National Character and Public Spirit in Britain and France, 1750-1914

Synopsis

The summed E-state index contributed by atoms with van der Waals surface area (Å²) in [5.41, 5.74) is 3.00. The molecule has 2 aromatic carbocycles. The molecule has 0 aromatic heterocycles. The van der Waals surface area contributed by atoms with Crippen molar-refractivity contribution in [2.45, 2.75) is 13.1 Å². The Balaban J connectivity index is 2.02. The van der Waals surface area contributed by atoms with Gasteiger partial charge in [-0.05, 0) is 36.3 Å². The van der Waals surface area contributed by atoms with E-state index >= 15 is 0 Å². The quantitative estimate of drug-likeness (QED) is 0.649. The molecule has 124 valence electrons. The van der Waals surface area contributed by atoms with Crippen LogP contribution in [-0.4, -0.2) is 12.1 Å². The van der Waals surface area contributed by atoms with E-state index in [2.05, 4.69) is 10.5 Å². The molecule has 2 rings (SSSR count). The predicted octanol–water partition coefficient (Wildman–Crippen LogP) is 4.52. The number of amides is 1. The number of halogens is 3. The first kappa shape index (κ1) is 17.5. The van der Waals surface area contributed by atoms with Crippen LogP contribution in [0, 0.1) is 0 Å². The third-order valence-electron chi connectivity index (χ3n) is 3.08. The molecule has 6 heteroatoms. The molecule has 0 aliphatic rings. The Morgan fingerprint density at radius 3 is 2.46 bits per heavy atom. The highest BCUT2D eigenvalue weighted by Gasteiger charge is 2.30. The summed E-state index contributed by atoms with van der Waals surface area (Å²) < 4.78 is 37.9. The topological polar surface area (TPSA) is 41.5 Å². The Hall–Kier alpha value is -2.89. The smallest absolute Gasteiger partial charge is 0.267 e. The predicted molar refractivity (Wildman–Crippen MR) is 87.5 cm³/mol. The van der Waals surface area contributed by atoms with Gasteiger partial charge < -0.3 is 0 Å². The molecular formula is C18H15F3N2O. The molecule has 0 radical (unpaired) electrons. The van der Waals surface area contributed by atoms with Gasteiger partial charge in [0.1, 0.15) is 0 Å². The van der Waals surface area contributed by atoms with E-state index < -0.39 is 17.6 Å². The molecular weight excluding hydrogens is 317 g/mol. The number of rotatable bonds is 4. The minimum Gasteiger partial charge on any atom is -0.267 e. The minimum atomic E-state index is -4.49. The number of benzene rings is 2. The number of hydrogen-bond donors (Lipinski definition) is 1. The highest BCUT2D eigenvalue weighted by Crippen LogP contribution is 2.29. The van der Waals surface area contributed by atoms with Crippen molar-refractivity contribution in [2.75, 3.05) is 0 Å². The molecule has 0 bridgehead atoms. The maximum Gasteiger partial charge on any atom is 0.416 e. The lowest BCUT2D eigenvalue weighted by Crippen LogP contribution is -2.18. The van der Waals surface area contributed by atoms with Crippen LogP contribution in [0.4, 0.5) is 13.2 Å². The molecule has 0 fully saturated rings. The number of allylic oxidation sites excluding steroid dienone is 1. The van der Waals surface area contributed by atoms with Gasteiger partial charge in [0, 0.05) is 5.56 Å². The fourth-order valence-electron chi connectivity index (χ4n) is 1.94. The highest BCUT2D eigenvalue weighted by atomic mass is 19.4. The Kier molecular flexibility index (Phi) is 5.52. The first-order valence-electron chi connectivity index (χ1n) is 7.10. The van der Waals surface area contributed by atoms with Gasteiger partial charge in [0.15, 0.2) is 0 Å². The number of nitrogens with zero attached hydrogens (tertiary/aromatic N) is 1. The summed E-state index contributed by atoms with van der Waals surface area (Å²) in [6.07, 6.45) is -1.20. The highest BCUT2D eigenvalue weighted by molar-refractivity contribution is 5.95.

In a work of unusual ambition and rigorous comparison, Roberto Romani considers the concept of "national character" in the intellectual histories of Britain and France. Perceptions of collective mentalities influenced a variety of political and economic debates, ranging from anti-absolutist polemic in eighteenth-century France to appraisals of socialism in Edwardian Britain. Romani argues that the eighteenth-century notion of "national character", with its stress on climate and government, evolved into a concern with the virtues of "public spirit" irrespective of national traits, in parallel with the establishment of representative institutions on the Continent.